Relationship between toll-like receptor 4 levels in aorta and severity of atherosclerosis

Journal of International Medical Research, Aug 2014

Objective To investigate the relationship between levels of toll-like receptor 4 (TLR4) protein in aortic tissue and the severity of atherosclerosis in patients undergoing coronary artery bypass graft (CABG) surgery.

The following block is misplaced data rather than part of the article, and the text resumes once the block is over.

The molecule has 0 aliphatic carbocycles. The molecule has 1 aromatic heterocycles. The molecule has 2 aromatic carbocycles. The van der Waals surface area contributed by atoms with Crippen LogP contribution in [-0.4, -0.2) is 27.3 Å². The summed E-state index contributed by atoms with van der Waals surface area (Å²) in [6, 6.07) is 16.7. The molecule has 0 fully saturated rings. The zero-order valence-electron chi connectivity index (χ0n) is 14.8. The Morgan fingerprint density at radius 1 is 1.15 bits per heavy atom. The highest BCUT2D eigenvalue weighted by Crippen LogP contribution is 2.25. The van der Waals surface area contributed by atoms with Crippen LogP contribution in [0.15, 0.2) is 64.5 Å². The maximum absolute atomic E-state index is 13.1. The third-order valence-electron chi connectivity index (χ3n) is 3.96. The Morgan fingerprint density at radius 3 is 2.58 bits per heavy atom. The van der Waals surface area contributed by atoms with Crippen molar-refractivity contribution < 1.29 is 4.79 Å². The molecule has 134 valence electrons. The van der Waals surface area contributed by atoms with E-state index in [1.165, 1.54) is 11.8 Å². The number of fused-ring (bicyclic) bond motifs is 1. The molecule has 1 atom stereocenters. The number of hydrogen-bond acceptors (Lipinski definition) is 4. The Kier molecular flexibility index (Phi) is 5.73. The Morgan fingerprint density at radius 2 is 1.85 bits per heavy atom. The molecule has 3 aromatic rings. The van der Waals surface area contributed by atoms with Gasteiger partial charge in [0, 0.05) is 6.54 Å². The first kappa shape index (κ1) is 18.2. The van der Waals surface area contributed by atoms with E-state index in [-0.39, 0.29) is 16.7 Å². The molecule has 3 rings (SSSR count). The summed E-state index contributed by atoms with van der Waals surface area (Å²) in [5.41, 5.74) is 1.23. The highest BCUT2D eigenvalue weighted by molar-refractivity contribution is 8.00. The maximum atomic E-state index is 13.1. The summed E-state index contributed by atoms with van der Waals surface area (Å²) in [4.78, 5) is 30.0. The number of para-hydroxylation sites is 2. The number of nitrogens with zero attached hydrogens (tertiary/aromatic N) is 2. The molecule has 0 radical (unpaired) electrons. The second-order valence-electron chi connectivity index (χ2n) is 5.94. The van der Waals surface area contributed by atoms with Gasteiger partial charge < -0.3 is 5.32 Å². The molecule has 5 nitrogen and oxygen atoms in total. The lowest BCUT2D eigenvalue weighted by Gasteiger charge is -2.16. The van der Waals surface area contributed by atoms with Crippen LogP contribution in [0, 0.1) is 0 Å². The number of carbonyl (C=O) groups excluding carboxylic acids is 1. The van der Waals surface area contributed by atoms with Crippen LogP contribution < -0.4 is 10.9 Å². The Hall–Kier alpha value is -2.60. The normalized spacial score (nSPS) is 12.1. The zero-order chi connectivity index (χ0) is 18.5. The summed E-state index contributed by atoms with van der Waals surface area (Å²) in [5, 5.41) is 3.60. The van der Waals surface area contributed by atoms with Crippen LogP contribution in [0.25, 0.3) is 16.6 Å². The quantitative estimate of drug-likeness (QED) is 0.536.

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Relationship between toll-like receptor 4 levels in aorta and severity of atherosclerosis